Upon graduation from University, I naively thought that my "learning career" was over and I pretty much knew everything there was to know about rehabilitation and assessment. Perhaps there were a few courses or certifications that I could get that would enhance my "marketability", but beyond that I had successfully uploaded all the relevant knowledge possible. I would love to say that the realization that this was an absurd notion came to me relatively quickly...but to be honest, it came to me almost 6-7 years later! I was in a meeting and a very wise and insightful reference was given to me that was quite "eye opening". It was a seemingly irrelevant reference to "how we learn" and how this knowledge can drastically improve our professional development. This essential bit of sage wisdom was the Conscious Competence Learning Matrix. It is essentially a theory developed in the 1970's that outlines the 4 stages of learning and the acquisition of new skills. Why is this relevant, Gavin? This theory shoots directly into my previous "dangerously naive" way of thinking. It states that we are intially unaware of how little we actually know...and that upon the realization of our incompetance, we can acquire new knowledge and skill.
The Four Stages of Learning
- Unconscious Incompetence
- The individual does not understand or know how to do something and does not necessarily recognize the deficit. They may deny the usefulness of the skill. The individual must recognise their own incompetence, and the value of the new skill, before moving on to the next stage. The length of time an individual spends in this stage depends on the strength of the stimulus to learn.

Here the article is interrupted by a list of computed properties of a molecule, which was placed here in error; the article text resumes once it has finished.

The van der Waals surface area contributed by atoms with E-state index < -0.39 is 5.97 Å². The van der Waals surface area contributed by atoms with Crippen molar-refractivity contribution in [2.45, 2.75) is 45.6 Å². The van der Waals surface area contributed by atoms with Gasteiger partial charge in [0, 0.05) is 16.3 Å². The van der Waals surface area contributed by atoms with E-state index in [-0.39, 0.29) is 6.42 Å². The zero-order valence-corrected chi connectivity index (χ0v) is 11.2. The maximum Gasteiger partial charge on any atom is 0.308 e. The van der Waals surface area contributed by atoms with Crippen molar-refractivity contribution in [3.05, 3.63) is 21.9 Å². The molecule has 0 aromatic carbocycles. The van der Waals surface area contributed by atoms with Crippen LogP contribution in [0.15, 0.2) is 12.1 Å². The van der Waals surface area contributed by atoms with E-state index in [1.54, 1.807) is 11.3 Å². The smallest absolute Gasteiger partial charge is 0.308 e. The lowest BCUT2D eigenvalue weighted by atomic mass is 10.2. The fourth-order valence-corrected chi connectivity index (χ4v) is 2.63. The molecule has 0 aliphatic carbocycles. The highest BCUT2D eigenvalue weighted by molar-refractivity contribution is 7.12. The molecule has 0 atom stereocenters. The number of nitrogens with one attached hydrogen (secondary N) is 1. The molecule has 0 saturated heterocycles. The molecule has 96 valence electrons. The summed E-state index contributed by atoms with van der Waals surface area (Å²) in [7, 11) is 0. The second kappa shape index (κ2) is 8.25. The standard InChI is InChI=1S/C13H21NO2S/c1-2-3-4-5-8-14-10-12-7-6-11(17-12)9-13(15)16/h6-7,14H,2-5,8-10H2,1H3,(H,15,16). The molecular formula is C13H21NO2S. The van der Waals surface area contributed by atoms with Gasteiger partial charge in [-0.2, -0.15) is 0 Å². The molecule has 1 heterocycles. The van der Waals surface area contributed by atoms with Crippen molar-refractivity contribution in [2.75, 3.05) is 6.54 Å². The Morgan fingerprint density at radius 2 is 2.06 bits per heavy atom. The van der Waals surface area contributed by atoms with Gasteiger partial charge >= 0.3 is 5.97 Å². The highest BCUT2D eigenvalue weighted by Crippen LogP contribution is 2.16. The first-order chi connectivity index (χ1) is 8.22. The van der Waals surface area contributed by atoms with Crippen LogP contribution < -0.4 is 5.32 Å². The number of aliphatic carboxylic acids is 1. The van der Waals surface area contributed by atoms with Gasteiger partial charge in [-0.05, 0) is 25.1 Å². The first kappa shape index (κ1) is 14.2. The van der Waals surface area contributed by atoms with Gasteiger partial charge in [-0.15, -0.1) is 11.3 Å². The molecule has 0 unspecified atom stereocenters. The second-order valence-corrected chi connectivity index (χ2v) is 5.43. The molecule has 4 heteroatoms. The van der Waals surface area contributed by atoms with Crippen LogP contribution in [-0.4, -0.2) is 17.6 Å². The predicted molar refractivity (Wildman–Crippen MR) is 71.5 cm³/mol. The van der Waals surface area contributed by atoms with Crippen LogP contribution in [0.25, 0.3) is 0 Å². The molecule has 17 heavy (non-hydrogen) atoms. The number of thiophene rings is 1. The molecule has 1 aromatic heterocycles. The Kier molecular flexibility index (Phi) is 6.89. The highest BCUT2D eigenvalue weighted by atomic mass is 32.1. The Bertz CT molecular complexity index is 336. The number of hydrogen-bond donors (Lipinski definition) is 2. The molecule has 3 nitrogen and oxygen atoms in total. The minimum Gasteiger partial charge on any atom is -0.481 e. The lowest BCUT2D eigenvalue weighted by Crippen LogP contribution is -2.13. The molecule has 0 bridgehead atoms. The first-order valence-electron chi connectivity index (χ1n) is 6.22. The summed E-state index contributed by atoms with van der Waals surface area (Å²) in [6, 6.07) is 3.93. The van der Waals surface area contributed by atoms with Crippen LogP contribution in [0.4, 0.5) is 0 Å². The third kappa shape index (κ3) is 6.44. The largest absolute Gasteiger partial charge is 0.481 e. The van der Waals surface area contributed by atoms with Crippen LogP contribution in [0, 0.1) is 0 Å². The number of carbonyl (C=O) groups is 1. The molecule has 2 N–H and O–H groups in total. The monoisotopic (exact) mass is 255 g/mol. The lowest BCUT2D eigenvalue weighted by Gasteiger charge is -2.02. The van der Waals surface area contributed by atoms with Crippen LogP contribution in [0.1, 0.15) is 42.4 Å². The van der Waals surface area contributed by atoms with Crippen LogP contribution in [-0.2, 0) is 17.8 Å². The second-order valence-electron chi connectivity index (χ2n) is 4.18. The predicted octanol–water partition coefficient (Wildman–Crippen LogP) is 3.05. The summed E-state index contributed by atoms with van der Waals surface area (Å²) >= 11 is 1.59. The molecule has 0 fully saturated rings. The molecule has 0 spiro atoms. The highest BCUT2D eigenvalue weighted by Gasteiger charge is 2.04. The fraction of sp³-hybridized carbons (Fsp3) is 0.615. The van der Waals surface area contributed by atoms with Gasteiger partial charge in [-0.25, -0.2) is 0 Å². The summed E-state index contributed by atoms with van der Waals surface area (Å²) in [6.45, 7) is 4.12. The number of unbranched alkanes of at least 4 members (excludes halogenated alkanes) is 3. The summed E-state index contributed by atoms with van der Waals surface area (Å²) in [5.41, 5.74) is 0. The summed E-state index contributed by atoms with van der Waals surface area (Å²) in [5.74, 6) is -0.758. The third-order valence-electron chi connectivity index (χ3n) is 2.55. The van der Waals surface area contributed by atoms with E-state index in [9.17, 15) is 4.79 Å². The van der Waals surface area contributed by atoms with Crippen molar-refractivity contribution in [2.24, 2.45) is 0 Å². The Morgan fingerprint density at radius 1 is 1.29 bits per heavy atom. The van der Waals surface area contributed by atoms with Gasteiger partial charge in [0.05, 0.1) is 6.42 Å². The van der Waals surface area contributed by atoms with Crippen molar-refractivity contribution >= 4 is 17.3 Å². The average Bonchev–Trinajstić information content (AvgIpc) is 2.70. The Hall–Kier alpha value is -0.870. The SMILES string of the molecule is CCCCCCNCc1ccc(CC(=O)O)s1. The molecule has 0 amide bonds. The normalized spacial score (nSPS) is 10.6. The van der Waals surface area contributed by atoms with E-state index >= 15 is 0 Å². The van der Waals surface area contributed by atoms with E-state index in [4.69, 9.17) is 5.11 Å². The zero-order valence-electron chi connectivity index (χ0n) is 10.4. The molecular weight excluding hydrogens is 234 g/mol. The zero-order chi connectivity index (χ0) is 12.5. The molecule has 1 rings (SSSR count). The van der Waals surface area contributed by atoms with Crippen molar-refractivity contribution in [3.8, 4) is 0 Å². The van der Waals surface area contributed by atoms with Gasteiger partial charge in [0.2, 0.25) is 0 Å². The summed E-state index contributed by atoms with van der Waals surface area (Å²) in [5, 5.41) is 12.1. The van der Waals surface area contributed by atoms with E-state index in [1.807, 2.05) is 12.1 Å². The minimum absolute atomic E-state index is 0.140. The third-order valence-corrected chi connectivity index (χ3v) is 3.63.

- Conscious Incompetence
- Though the individual does not understand or know how to do something, he or she does recognize the deficit, as well as the value of a new skill in addressing the deficit. The making of mistakes can be integral to the learning process at this stage.
- Conscious Competence
- The individual understands or knows how to do something. However, demonstrating the skill or knowledge requires concentration. It may be broken down into steps, and there is heavy conscious involvement in executing the new skill.
- Unconscious Competence
- The individual has had so much practice with a skill that it has become "second nature" and can be performed easily. As a result, the skill can be performed while executing another task. The individual may be able to teach it to others, depending upon how and when it was learned.
Its important to remember that this process is progressive and can only move from stage 1 to 2, then 2 to 3, and then 3 to 4. For some more advanced skills (such as assessment and rehabilitation) there can actually be some regression! More specifically from stage 4 to 3 and sometimes 3 to 2...however when this happens, the process must begin again. There is even some current theories that there may even be a 5th stage which identifies the "ability to actively move people from stage to stage".
So back to your initial question "who does this guy think he is"...I can confidently and comfortably position myself as someone who is circling in the eddys of stage 3 and 4 with some regular trips back to the conscious incompetence stage. The movement from stage to stage feels like an "awakening" and when things "start to click" your curiousity and enthusiasm build. It can even be considered "intellectually intoxicating" because once you are on this path (or in the loop), you can intentionally reset yourself in the loop and regularly achieve this sense of awakening. As professionals in the field of rehabilitation, it is implied (perhaps naively)that we are on this path...however the hidden truth is that most are not. Extrinsic or external (money, fame, status) motivations will only sustain your in the short term. Your intrinsic desire to truly learn will sustain you forever...therefore any true professional worth their salt has this drive and by definition will intentionally start the journey through the stages of learning.
This post is my initial attempt to steer into that "Yoda-like" 5th stage. Conscious introspection and self-examination are under-appreciated and sometimes purposely avoided...but it is always productive!